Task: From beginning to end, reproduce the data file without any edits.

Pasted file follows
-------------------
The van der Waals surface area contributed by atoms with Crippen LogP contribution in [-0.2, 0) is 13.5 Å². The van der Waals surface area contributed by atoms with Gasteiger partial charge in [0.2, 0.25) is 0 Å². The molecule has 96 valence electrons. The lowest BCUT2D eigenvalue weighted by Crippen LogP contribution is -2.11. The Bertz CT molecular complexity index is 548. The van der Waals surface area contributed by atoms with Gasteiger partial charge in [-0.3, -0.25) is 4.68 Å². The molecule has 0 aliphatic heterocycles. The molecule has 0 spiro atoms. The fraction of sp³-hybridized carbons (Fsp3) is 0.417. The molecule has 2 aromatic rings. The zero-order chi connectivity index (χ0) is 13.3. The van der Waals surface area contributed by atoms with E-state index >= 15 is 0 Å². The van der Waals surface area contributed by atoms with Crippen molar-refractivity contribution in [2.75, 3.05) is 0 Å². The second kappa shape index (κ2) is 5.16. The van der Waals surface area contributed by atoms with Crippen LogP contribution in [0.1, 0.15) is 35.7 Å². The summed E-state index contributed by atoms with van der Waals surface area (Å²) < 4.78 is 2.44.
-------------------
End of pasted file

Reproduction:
The van der Waals surface area contributed by atoms with Crippen LogP contribution in [-0.2, 0) is 13.5 Å². The van der Waals surface area contributed by atoms with Gasteiger partial charge in [0.2, 0.25) is 0 Å². The molecule has 96 valence electrons. The lowest BCUT2D eigenvalue weighted by Crippen LogP contribution is -2.11. The Bertz CT molecular complexity index is 548. The van der Waals surface area contributed by atoms with Gasteiger partial charge in [-0.3, -0.25) is 4.68 Å². The molecule has 0 aliphatic heterocycles. The molecule has 0 spiro atoms. The fraction of sp³-hybridized carbons (Fsp3) is 0.417. The molecule has 2 aromatic rings. The zero-order chi connectivity index (χ0) is 13.3. The van der Waals surface area contributed by atoms with E-state index >= 15 is 0 Å². The van der Waals surface area contributed by atoms with Crippen molar-refractivity contribution in [2.75, 3.05) is 0 Å². The second kappa shape index (κ2) is 5.16. The van der Waals surface area contributed by atoms with Crippen LogP contribution in [0.1, 0.15) is 35.7 Å². The summed E-state index contributed by atoms with van der Waals surface area (Å²) < 4.78 is 2.44.